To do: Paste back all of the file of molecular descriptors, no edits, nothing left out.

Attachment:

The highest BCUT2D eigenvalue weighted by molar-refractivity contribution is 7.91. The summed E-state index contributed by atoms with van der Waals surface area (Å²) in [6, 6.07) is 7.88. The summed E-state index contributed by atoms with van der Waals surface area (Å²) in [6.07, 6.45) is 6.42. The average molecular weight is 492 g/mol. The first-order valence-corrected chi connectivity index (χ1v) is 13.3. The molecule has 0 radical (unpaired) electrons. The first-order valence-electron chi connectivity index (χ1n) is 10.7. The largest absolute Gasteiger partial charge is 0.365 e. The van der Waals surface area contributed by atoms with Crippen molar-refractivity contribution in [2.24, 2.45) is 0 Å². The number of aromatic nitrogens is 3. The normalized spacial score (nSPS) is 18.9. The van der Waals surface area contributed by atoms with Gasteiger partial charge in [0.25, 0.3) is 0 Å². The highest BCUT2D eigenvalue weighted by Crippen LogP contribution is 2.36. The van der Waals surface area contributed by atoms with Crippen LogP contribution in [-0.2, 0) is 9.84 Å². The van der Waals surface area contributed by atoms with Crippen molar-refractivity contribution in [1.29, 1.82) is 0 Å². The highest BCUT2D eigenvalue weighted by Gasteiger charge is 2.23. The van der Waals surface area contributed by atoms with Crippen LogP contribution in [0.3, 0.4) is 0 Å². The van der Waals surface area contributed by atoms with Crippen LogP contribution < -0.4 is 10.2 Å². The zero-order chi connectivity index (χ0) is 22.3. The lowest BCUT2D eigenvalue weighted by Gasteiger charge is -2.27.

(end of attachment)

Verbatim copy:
The highest BCUT2D eigenvalue weighted by molar-refractivity contribution is 7.91. The summed E-state index contributed by atoms with van der Waals surface area (Å²) in [6, 6.07) is 7.88. The summed E-state index contributed by atoms with van der Waals surface area (Å²) in [6.07, 6.45) is 6.42. The average molecular weight is 492 g/mol. The first-order valence-corrected chi connectivity index (χ1v) is 13.3. The molecule has 0 radical (unpaired) electrons. The first-order valence-electron chi connectivity index (χ1n) is 10.7. The largest absolute Gasteiger partial charge is 0.365 e. The van der Waals surface area contributed by atoms with Crippen molar-refractivity contribution in [2.24, 2.45) is 0 Å². The number of aromatic nitrogens is 3. The normalized spacial score (nSPS) is 18.9. The van der Waals surface area contributed by atoms with Gasteiger partial charge in [0.25, 0.3) is 0 Å². The highest BCUT2D eigenvalue weighted by Crippen LogP contribution is 2.36. The van der Waals surface area contributed by atoms with Crippen LogP contribution in [-0.2, 0) is 9.84 Å². The van der Waals surface area contributed by atoms with Crippen molar-refractivity contribution in [1.29, 1.82) is 0 Å². The highest BCUT2D eigenvalue weighted by Gasteiger charge is 2.23. The van der Waals surface area contributed by atoms with Crippen LogP contribution in [0.3, 0.4) is 0 Å². The van der Waals surface area contributed by atoms with Crippen LogP contribution < -0.4 is 10.2 Å². The zero-order chi connectivity index (χ0) is 22.3. The lowest BCUT2D eigenvalue weighted by Gasteiger charge is -2.27.